Not “Liking” but Instead Liking

An exercise I began about ten days ago is no longer clicking the “like” button on Facebook, Instagram, or other social media sites.

It isn’t that I stopped liking content, but rather that I didn’t like how clicking the “like” button was nearly automatic and yet entirely devoid of human interaction.

Instead, I am commenting when I like something. Sometimes the comment is a very brief “nice picture.” Sometimes it is a more elaborate thought. And sometimes it is the simple message, “I like this.”

Yes, this means some trade offs. I do not choose to spend time commenting on everything I read. This means I do not read as many updates, posts, etc as I might otherwise. Which isn’t necessarily a bad thing.

Often, a comment I leave is responded to with a follow up comment. No matter how brief, there is at least that sense of interaction, of meaningful connection. I find it much more fulfilling than seeing a “like”.

Let me clarify that I am not proscribing or advocating this behavior. There is no judgment call. It is simply a matter of me trying something new, seeing if I can make my social media experience more meaningful and satisfying – for me, not anyone else.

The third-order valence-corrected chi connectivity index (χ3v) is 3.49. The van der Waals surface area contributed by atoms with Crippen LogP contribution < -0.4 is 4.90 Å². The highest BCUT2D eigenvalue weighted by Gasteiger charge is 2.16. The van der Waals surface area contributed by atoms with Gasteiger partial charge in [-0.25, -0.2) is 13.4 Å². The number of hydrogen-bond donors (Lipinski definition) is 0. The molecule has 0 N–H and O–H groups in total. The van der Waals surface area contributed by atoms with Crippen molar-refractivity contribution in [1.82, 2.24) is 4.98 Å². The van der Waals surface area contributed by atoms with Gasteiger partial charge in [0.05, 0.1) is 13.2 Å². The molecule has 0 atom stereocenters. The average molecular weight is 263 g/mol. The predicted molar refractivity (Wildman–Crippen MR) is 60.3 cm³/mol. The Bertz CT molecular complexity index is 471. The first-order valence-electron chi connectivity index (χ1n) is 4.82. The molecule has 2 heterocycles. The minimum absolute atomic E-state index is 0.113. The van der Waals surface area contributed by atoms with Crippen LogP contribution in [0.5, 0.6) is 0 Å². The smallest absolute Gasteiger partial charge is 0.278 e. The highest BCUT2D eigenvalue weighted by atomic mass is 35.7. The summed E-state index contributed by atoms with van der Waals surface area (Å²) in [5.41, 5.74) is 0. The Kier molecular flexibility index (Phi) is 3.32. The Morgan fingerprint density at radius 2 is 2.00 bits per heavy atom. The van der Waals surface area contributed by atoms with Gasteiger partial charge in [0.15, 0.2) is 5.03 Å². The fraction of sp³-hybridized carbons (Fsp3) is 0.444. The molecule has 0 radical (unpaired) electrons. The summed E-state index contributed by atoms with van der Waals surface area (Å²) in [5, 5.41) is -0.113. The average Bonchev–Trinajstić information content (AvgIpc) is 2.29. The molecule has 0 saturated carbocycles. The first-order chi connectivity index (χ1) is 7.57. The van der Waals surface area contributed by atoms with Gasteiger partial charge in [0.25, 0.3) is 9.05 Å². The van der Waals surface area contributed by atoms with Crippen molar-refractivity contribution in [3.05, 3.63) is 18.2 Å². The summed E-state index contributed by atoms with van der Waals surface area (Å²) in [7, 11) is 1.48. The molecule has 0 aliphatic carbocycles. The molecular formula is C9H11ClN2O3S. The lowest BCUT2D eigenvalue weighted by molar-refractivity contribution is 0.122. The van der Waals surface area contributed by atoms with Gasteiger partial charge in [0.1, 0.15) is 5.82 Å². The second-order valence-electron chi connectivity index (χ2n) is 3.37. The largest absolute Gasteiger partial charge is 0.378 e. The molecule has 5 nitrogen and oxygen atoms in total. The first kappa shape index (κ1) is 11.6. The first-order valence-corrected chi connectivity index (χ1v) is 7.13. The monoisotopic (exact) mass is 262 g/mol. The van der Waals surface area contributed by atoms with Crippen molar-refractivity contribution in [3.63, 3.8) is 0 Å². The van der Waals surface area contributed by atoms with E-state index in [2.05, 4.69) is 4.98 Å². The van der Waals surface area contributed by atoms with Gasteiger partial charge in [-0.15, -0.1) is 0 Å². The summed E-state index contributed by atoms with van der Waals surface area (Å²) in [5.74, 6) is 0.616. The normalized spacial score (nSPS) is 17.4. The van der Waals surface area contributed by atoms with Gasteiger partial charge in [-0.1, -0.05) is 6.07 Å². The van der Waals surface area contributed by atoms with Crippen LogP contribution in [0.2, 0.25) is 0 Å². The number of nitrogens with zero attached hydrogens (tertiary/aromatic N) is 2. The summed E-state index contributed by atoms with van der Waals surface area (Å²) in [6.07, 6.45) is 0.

So far, I am enjoying this exercise and the results I have seen. Over time, I may reintroduce the occasional “like” but only as the rare indulgence in an otherwise healthy social media diet.

20 thoughts on “Not “Liking” but Instead Liking

  1. I’d like to make comments if they’re my good friends. I see more comments than likes on my WeChat because they’re my good/close friends and relatives.

  2. It’s a worthy experiment and/or change to make. I feel like being more intentional about commenting, even though I’m still more liberal with the “likes” than I was before I started relying on them, has definitely led to more of those little connections and overall feeling a bit more connected in my case as well.

  3. good point. i may start doing the same. as i too find it pointless to keep ‘liking’ everything friends post on fb. and when i don’t do so, i feel guilty. as if i’m disliking it. but yes, a short comment is always better than a mere ‘like’.

  4. Interesting approach. I think it encourages a bit more interaction beyond clicking the “like” button, which has really far too often become an automatism.

  5. I like this blog entry. As a member of Xanga still (2.0), there is no option to hit a “like button”, and the footprints feature is gone, so comments are the only way to let someone know you were there. I do like to read comments, both on my entries, and others’.

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